2015 Prenatal MediSource Medical Record Review Results

The Clinical Quality Department performed a medical record review to ensure that practitioners are documenting in accordance with Independent Health medical record criteria and the NYS Department of Health (NYSDOH) requirements.

A quality review of 195 random sample prenatal MediSource records was performed in August 2015. The review consisted of members that had a live birth in 2014. This annual audit is a comprehensive review following American College of Obstetrics and Gynecologists (ACOG) Prenatal Guidelines and NYSDOH best practice standards.

The overall results are presented in the table below, along with the 2014 results to be used as a comparison. HIV testing and nutrition assessment were added in 2015.

*Not applicable due to eligibility requirements or patient refusal.
Medical Record Review Component 2015
% Documented
% N/A*
% Documented
% N/A*
Oral Health 18 23
Pre-pregnancy BMI 30 20
Influenza Administration (Sept.-Feb.) 27 29 29 10
Tdap Administration (27-36 weeks) 20 1 20
TB Assessment 83 32
TB Testing (if indicated) 4 78 2 28
Tobacco Use Assessment 99 100
Documentation of Referrals 50 55
Post-partum Visit 58 73
HIV Testing 93
Nutrition Assessment 59

Seventy-six percent of the records reviewed were electronic medical records (EMR) and 24 percent of the records reviewed were handwritten or typed using ACOG forms. This type of record enables practitioners to obtain a more comprehensive health assessment of the patient by utilizing prompts that incorporate clinical practice guidelines, clinical health alerts and reminders. Many EMRs already have the necessary prompts to meet the required documentation as indicated above but are not being completed. Those that do not have the necessary prompts for the required documentation can have them updated and incorporated into the EMR by working with their respective IT departments or EMR vendors. The handwritten and/or typed records were difficult to read and lacked detailed assessment and documentation of the education provided.

Those that are still using ACOG forms that are handwritten or typed are severely limited in incorporating the required documentation for a comprehensive health assessment and education provided due to not having a flexible format or space.

Based on the above results, there are many opportunities for improvement for documentation in a prenatal record, including:

  • Oral Health – An assessment of the woman’s oral health care needs should be performed at the first prenatal visit. The assessment should include interviewing the patient regarding current oral health problems, previous dental problems and the availability of a dental provider. If an oral health problem is identified and/or the patient has not had a dentist visit in the past six months, the patient should be referred to a dentist.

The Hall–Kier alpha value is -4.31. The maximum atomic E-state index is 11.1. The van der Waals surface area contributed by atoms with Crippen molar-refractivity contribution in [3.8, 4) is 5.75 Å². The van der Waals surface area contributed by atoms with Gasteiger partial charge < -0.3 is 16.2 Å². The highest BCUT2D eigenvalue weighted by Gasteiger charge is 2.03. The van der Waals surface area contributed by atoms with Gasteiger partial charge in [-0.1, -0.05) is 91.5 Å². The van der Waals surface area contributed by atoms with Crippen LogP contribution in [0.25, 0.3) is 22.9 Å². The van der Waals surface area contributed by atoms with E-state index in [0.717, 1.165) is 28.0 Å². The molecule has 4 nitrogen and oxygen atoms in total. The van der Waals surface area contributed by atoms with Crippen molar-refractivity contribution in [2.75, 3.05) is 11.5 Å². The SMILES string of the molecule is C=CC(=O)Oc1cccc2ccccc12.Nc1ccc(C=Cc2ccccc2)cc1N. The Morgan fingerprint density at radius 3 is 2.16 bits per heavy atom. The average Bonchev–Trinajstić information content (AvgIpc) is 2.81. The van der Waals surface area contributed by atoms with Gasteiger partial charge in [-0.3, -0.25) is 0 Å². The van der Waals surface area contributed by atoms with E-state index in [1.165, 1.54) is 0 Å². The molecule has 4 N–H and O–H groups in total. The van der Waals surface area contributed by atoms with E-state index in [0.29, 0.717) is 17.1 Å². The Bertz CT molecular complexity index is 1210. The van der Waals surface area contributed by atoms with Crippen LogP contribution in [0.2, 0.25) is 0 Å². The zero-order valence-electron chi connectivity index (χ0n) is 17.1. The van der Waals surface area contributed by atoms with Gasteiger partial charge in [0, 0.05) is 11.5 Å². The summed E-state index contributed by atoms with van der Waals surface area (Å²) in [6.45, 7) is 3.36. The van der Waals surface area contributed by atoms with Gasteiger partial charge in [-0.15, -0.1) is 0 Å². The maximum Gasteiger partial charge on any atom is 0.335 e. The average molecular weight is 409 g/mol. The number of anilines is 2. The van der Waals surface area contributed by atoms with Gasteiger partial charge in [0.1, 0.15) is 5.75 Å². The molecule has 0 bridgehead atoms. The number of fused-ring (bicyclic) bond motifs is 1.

• Pre-pregnancy BMI – A pre-pregnancy weight is always documented in the record; however, a pre-pregnancy BMI should also be documented according to ACOG guidelines.
  • Influenza Immunization – This should be strongly recommended for all pregnant women, especially those with a chronic condition such as asthma or diabetes, or a history of smoking. It should be administered during a prenatal visit occurring between September and February.
  • Tdap Immunization – This should be administered with every pregnancy regardless of the patient’s prior history of receiving Tdap or Td. This recommendation was published in 2013 and was supported by ACOG.

Immunizations should be administered in the OB office eliminating the need for an additional office visit with a primary care physician, which may be a barrier for some patients.

  • Tuberculosis – All prenatal patients should be assessed for TB. According to the Centers for Disease Control and Prevention, untreated TB represents a greater hazard to a pregnant woman and her fetus than does its treatment. Treatment should be initiated whenever the probability of TB is moderate to high. Infants born to women with untreated TB may have a lower birth weight than those born to women without TB. In rare circumstances, the infant may also be born with TB. Although the drugs used in the initial treatment regimen for TB cross the placenta, they do not appear to have harmful effects on the fetus. More information can be found at www.cdc.gov/tb/publications/factsheets/specpop/pregnancy.htm.
  • Tobacco Use Assessment – Patients are being assessed for tobacco use. For those that report smoking, there rarely is documentation that the patient was counseled regarding cessation and/or continuous assessment of their status with cessation. All patients (not just Independent Health members) are eligible for the Baby and Me Smoke Free program, which is offered through the Independent Health Foundation.
  • Referrals – Documentation in the record should reflect all referrals, including WIC, smoking cessation, behavioral health, cardiology, endocrinology, social programs and case management to facilitate and improve coordination of care.
  • Post-partum visits – Patients should be scheduled for a postpartum visit 4-6 weeks after delivery. The visit should include how the baby is being incorporated into the family, and a complete patient assessment for postpartum depression (PPD). A suture check or removal of sutures one week post C-section does not count as a postpartum visit.
  • HIV testing – Testing is being completed 93 percent at least once during prenatal care.
  • Nutrition Assessment – A thorough nutrition assessment should be completed. Documentation of the patient’s normal daily diet should be included in the assessment. High risk patients such as underweight and/or overweight obese or diabetic should be referred for counseling.